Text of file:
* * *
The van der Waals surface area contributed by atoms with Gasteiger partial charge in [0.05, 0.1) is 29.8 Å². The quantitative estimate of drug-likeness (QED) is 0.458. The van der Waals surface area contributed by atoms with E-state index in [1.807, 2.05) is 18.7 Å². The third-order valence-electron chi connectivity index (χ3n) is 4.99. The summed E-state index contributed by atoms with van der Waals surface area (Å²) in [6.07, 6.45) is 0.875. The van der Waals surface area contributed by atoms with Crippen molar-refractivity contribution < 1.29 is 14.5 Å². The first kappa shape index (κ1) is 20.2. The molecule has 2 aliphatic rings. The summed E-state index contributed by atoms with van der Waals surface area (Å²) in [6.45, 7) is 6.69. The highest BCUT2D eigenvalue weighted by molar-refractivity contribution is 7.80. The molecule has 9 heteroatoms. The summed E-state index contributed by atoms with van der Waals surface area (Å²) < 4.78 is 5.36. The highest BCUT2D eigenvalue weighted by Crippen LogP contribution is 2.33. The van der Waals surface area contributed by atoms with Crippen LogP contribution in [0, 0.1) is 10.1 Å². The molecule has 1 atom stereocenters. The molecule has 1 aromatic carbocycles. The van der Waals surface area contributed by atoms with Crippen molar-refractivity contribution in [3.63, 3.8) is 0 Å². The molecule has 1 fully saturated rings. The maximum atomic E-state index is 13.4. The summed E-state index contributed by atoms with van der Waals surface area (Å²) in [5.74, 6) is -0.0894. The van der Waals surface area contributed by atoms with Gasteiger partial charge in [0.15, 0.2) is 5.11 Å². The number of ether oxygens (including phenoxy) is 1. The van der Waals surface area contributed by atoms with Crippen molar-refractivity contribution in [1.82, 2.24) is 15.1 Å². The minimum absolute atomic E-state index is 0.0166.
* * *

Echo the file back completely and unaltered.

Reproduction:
The van der Waals surface area contributed by atoms with Gasteiger partial charge in [0.05, 0.1) is 29.8 Å². The quantitative estimate of drug-likeness (QED) is 0.458. The van der Waals surface area contributed by atoms with E-state index in [1.807, 2.05) is 18.7 Å². The third-order valence-electron chi connectivity index (χ3n) is 4.99. The summed E-state index contributed by atoms with van der Waals surface area (Å²) in [6.07, 6.45) is 0.875. The van der Waals surface area contributed by atoms with Crippen molar-refractivity contribution < 1.29 is 14.5 Å². The first kappa shape index (κ1) is 20.2. The molecule has 2 aliphatic rings. The summed E-state index contributed by atoms with van der Waals surface area (Å²) in [6.45, 7) is 6.69. The highest BCUT2D eigenvalue weighted by molar-refractivity contribution is 7.80. The molecule has 9 heteroatoms. The summed E-state index contributed by atoms with van der Waals surface area (Å²) < 4.78 is 5.36. The highest BCUT2D eigenvalue weighted by Crippen LogP contribution is 2.33. The van der Waals surface area contributed by atoms with Crippen LogP contribution in [0, 0.1) is 10.1 Å². The molecule has 1 atom stereocenters. The molecule has 1 aromatic carbocycles. The van der Waals surface area contributed by atoms with Crippen molar-refractivity contribution in [3.63, 3.8) is 0 Å². The molecule has 1 fully saturated rings. The maximum atomic E-state index is 13.4. The summed E-state index contributed by atoms with van der Waals surface area (Å²) in [5.74, 6) is -0.0894. The van der Waals surface area contributed by atoms with Gasteiger partial charge in [0.15, 0.2) is 5.11 Å². The number of ether oxygens (including phenoxy) is 1. The van der Waals surface area contributed by atoms with Crippen molar-refractivity contribution in [1.82, 2.24) is 15.1 Å². The minimum absolute atomic E-state index is 0.0166.